Columnist Glenn Greenwald explains what the Boston bombings and U.S. drone attacks have in common, and how secrecy leads to abuse of government power.
“Should we change or radically alter or dismantle our standard protocols of justice in the name of terrorism? That’s been the debate we’ve been having since the September 11th attack,” Greenwald tells Bill. “We can do what we’ve been doing, which is become a more closed society, authorize the government to read our emails, listen in our telephone calls, put people in prison without charges, enact laws that make it easier for the government to do those sorts of things. Or we can try and understand why it is that people want to come here and do that.” [..]
“There certainly are cases where the United States has very recklessly killed civilians,” he tells Bill. “So at some point, when a government engages in behavior year after year after year after year, that continues to kill innocent people in a very foreseeable way, and continues to do that, in my mind that reaches a level of recklessness that is very similar to intentional killing.”
Charlie Pierce is a sportswriter, author and political blogger. He is also lives very near Boston. He writes several article a day for Esquire at his Politics Blog. His writing about the bombing incident and his appearances on “All In with Chris Hayes” over the last week have kept many of us grounded in seeking the facts. He now has a request of the “gobshites” that are still spinning on their speculative tops: “Please, for the love of almighty god, shut the fk up.”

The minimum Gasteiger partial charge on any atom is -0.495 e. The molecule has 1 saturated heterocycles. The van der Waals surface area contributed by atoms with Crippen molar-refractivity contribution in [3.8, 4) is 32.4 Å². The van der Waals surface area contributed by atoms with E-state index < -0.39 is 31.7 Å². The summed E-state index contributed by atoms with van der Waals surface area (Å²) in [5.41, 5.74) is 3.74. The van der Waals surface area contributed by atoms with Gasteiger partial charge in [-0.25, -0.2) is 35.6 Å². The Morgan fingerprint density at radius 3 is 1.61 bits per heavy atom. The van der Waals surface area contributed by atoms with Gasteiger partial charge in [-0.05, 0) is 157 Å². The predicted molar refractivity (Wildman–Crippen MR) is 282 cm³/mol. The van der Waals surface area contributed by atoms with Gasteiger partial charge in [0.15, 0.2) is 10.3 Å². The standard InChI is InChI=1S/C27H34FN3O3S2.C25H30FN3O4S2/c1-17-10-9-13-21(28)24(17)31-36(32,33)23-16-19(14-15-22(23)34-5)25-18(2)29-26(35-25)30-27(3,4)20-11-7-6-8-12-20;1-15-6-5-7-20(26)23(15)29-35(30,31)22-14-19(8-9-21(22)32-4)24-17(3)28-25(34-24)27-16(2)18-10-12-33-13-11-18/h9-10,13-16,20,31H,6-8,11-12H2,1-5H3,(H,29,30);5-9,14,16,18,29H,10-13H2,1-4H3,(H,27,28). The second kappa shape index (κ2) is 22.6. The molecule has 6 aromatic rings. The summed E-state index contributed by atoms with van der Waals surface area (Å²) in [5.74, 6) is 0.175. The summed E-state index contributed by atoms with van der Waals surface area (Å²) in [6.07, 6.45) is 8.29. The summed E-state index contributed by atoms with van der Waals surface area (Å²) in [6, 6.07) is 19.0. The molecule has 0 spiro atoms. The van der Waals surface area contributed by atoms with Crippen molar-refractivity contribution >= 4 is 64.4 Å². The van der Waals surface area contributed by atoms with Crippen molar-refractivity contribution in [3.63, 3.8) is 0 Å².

I mean, seriously, padlock the pieholes. We are fine. We are muddling through. We are carrying on. We are getting up this morning and going about the business of our lives. We are riding the T, or driving on the Pike, or walking along open paths along the Charles River. We are eating lunch at Donohues or shopping at the Target in the Watertown Mall. (OK, some of us are still doing some rubbernecking at the several crime scenes.) We are dealing with the fact that Copley Square, the center of practically everything, is still something of a crime scene. (We’re getting a little grumpy about it, but that’s what we do here.) Our kids are going back to school. And we are doing all these things without particularly needing the pity, concern, or the Very Deep Thoughts of a pack of Green Room school nurses seeking to coin what we’ve all been through into their own unique brand of banality. We are not children here, and neither are our children. [..]